The subsect of the American populace that remembers “VeggieTales” is unlikely to consist of today’s most enthusiastic cannabis consumers.
Starring characters like Bob the Tomato and Larry the Cucumber, the story places anthropomorphized vegetables into biblical life lessons. The property now includes shows, films, books, games, and more. Originated as a 1993 video series, VeggieTales continues to release new content to this day. Putting aside the admitted appeal of mixing THC with a series in which animated vegetables have kooky adventures, cannabis and VeggieTales are two things that one might assume have absolutely nothing in common.
Enter Phil Vischer.
As the founder of VeggieTales (and the voice of Bob the Tomato), Vischer has cultivated a large following. Consistently presumably of mostly Christian families with young children, this fanbase is about as ideal a demographic as one could hope for when it comes to enlightening the masses when it comes to the role the war on drugs played in supporting and systemizing racial injustices across the country.
In a video posted on June 14, Visher speaks for nearly 18 minutes about the ways in which black Americans have been marginalized and disenfranchised throughout history. The clip, entitled “Holy Post – Race in America” also spends some time specifically focusing on anti-drug laws on the ways in which they have disproportionately targeted communities of color.
“Throughout the 1970s,” Visher explains at one point in the video, “white America became increasingly concerned by images of black violence shown on TV and in magazines. Drugs were the problem. Drug dealers and drug users were the enemy. So we decided to treat the drug epidemic not as a health crisis, but as a crisis of criminality. And we militarized our response.”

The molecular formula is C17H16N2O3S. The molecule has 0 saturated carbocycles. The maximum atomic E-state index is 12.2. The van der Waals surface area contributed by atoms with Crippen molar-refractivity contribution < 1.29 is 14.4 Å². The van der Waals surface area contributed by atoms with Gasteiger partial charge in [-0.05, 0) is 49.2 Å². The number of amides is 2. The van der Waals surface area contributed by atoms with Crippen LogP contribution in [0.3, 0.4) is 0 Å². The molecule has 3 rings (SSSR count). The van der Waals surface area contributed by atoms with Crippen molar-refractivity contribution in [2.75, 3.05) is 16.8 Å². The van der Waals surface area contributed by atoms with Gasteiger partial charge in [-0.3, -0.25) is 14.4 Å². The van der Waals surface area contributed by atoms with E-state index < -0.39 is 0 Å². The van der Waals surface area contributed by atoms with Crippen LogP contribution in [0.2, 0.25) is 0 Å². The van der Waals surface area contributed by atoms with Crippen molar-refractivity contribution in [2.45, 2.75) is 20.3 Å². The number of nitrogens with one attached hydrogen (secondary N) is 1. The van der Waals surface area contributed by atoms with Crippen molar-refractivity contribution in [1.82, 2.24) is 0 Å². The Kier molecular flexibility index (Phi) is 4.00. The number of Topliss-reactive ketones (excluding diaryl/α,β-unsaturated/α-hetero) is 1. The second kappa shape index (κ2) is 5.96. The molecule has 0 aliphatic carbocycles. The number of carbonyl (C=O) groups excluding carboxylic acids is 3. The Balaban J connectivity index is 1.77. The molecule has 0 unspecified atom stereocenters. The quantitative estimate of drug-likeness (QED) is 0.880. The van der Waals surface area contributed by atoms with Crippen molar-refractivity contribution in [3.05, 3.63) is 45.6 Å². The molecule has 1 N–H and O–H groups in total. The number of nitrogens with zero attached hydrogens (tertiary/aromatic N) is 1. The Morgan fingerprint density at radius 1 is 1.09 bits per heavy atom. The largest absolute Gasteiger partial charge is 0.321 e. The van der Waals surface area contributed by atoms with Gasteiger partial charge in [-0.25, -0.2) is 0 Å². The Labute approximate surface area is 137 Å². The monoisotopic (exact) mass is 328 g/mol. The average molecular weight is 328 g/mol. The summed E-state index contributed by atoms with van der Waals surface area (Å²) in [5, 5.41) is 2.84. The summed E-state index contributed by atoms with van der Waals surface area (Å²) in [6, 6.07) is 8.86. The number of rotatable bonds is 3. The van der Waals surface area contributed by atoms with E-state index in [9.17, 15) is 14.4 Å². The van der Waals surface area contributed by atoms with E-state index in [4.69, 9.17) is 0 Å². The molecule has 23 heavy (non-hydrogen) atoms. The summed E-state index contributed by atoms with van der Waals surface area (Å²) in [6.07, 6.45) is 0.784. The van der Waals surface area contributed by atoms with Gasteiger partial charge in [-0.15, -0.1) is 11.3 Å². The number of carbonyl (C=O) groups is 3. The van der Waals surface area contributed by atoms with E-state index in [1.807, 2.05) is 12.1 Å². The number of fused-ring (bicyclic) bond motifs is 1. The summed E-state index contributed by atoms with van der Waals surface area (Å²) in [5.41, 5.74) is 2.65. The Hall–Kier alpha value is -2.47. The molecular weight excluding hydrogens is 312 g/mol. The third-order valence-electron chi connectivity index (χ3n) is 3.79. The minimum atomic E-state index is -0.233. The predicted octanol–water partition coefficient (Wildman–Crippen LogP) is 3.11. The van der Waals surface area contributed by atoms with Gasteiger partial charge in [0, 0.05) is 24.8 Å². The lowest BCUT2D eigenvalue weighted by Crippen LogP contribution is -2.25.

Later in the talk, Visher also points to the ways in which Democratic leaders must bear the burden of past drug policy, wisely positioning the matter not as partisan but instead as an issue of human rights.
“[It] might seem like we’re picking on Republicans,” Visher explains, “so now it’s time to pick on some Democrats.”
Visher then goes on to illustrate how under the Clinton Presidency, funding for public housing was cut by $17 billion while prison funding increased by $19 million.
Other salient points addressed in his post include financial incentives for arrests, the rise of the U.S. prison population from 350,000 to 2.3 million in 25 years, and bone-chilling statistics like the fact that “the United States currently imprisons a higher percentage of our black population than South Africa ever did during apartheid.”
Everything Visher is saying is absolutely true, but it’s still rather remarkable to see a person in his position speak on these matters in a direct and informative manner. When one compares what he’s done with the countless examples of empty social media posturing and corporate justice jargon being thrust at us in all directions, the difference is abundantly clear.
Even if Visher is not regarded as a leading authority (well, at least on matters not involving virtual cabbages on Noah’s Ark), the precedent he’s set with this new video is one others can use as an example of a great way to convey difficult information in a safe setting. It doesn’t require an advanced degree, just some research and conviction. Tragically, all one honestly requires is an honest accounting of U.S. history and you should have everything you need.
Truth is, we’re going to need a lot more Phil Vishers to start speaking up. Hopefully this is the first crack in a dam ready to burst. In any case, kudos to the guy who makes religious vegetables come to life for being one of the first to the podium.